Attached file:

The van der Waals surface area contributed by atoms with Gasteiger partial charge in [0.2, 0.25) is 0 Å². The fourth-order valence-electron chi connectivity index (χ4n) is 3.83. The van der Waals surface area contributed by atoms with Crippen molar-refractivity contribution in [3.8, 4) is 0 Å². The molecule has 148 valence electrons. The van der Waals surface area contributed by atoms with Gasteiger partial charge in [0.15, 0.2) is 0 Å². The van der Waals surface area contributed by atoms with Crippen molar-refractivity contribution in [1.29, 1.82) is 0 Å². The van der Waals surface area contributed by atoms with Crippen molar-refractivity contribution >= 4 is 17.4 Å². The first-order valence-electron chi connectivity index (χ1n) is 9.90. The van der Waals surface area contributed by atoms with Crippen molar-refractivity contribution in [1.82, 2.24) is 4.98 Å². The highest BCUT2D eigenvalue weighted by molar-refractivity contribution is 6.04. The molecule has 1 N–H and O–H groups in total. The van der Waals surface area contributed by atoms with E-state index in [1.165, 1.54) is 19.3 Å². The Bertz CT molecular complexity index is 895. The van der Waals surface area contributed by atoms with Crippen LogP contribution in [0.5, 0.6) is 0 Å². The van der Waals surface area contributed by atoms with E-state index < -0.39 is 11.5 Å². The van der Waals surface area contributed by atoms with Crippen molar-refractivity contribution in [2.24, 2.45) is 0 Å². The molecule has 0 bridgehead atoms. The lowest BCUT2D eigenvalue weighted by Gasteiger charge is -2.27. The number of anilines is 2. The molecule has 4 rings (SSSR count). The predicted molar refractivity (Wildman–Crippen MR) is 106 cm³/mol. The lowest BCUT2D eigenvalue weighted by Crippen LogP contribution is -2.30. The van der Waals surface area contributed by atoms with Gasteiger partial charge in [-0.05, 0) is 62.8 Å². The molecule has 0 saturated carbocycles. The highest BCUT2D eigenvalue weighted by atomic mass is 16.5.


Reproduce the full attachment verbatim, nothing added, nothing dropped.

The van der Waals surface area contributed by atoms with Gasteiger partial charge in [0.2, 0.25) is 0 Å². The fourth-order valence-electron chi connectivity index (χ4n) is 3.83. The van der Waals surface area contributed by atoms with Crippen molar-refractivity contribution in [3.8, 4) is 0 Å². The molecule has 148 valence electrons. The van der Waals surface area contributed by atoms with Gasteiger partial charge in [0.15, 0.2) is 0 Å². The van der Waals surface area contributed by atoms with Crippen molar-refractivity contribution in [1.29, 1.82) is 0 Å². The van der Waals surface area contributed by atoms with Crippen molar-refractivity contribution >= 4 is 17.4 Å². The first-order valence-electron chi connectivity index (χ1n) is 9.90. The van der Waals surface area contributed by atoms with Crippen molar-refractivity contribution in [1.82, 2.24) is 4.98 Å². The highest BCUT2D eigenvalue weighted by molar-refractivity contribution is 6.04. The molecule has 1 N–H and O–H groups in total. The van der Waals surface area contributed by atoms with E-state index in [1.165, 1.54) is 19.3 Å². The Bertz CT molecular complexity index is 895. The van der Waals surface area contributed by atoms with Crippen LogP contribution in [0.5, 0.6) is 0 Å². The van der Waals surface area contributed by atoms with E-state index < -0.39 is 11.5 Å². The van der Waals surface area contributed by atoms with Crippen molar-refractivity contribution in [2.24, 2.45) is 0 Å². The molecule has 0 bridgehead atoms. The lowest BCUT2D eigenvalue weighted by Gasteiger charge is -2.27. The number of anilines is 2. The molecule has 4 rings (SSSR count). The predicted molar refractivity (Wildman–Crippen MR) is 106 cm³/mol. The lowest BCUT2D eigenvalue weighted by Crippen LogP contribution is -2.30. The van der Waals surface area contributed by atoms with Gasteiger partial charge in [-0.05, 0) is 62.8 Å². The molecule has 0 saturated carbocycles. The highest BCUT2D eigenvalue weighted by atomic mass is 16.5.